A FIRE that ravaged Darwen Moor last month may have destroyed more than 300 pairs of rare birds that were breeding on the site as well as thousands of young chicks.

At the end of May, fire crews spent three days tackling the blaze that burned more than 5km of moorland.

Now The Wildlife Trust has said numerous wildlife species have been devastated as the flames ripped through their habitats during nesting season.

Trust campaigns manager Alan Wright said: “Moorland fires spread quickly and will take wildlife by surprise, destroying nests and killing chicks, and many of the insects they feed on. Many thousands of creatures will have died in these fires.

“The West Pennine Moors are a Site of Special Scientific Interest because of the rare and wonderful wildlife you find there.”

The fire destroyed a replanting programme for dwarf cornel and heather, and ground-nesting birds among the heather, like curlew, snipe and ring ouzel, suffered massive losses as well as small mammals, voles, mice and possibly foxes and hares.

These ground-nesting birds have been hit badly, and Mr Wright said curlews were down by 40 per cent in the area and surviving birds, who nest just once in their lifetime, will not rear chicks.

Stephen Martin, a consultant ornithologist responsible for monitoring all species on the moor, said that five pairs of rare golden plover, six pairs of curlew and two pairs of snipe were lost, with each pair producing chicks that also perished.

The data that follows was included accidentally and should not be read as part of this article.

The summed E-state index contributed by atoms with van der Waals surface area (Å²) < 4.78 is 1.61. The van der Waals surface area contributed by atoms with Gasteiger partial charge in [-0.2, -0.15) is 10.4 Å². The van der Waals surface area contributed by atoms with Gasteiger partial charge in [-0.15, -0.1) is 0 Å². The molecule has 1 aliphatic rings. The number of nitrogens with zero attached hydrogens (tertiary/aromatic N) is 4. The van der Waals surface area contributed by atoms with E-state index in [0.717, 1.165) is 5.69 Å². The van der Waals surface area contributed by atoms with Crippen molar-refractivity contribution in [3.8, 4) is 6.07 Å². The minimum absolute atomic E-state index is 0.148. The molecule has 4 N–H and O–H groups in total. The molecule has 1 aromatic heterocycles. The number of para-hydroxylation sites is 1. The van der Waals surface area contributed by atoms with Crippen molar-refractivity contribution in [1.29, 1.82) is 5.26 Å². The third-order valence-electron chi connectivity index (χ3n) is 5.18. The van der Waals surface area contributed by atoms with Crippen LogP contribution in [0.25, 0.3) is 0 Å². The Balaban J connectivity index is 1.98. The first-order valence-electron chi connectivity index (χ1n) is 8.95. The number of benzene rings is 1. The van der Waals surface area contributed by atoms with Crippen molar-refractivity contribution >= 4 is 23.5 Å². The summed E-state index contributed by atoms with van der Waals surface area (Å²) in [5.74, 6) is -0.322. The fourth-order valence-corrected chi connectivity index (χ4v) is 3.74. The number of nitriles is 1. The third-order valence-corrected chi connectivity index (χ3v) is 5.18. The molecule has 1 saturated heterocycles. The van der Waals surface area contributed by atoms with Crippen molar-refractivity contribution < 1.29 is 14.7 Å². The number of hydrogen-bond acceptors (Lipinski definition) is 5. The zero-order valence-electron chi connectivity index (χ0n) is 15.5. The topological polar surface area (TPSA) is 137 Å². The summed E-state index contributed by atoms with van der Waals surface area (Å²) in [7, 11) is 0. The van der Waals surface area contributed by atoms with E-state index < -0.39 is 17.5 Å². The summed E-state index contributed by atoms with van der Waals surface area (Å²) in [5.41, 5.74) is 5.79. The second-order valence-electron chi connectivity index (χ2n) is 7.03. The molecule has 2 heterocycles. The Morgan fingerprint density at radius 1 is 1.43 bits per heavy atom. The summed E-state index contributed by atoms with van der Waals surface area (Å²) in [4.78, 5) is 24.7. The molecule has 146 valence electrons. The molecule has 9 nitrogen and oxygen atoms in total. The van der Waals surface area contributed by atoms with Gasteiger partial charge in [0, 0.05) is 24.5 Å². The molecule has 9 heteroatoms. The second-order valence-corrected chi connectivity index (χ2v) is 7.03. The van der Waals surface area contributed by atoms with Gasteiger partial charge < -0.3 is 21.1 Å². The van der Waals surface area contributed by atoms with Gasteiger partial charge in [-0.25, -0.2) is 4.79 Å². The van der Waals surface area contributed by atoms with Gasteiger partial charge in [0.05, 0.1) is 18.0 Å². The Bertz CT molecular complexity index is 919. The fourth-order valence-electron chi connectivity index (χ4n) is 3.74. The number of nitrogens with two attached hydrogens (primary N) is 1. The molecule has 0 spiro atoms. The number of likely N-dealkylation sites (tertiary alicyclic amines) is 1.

Mr Martin said: “Fires like this are devastating to habitats, and this was particularly bad as many ground-nesting birds lived in the area.

“Plants and insects were also affected badly, meaning that the birds who are left have nothing to feed on," he added.

“Some of the species were already facing a massive decline, and we know that more than 300 breeding birds perished in the fire as well as their offspring which means well over 1,000 young birds are gone.

“It’s a wipeout of a breeding season and some of these rare species are already in trouble nationwide.

“Some will hopefully lay new eggs, but others will not.”

Mr Martin said the affected habitat may take between 10 and15 years to recover.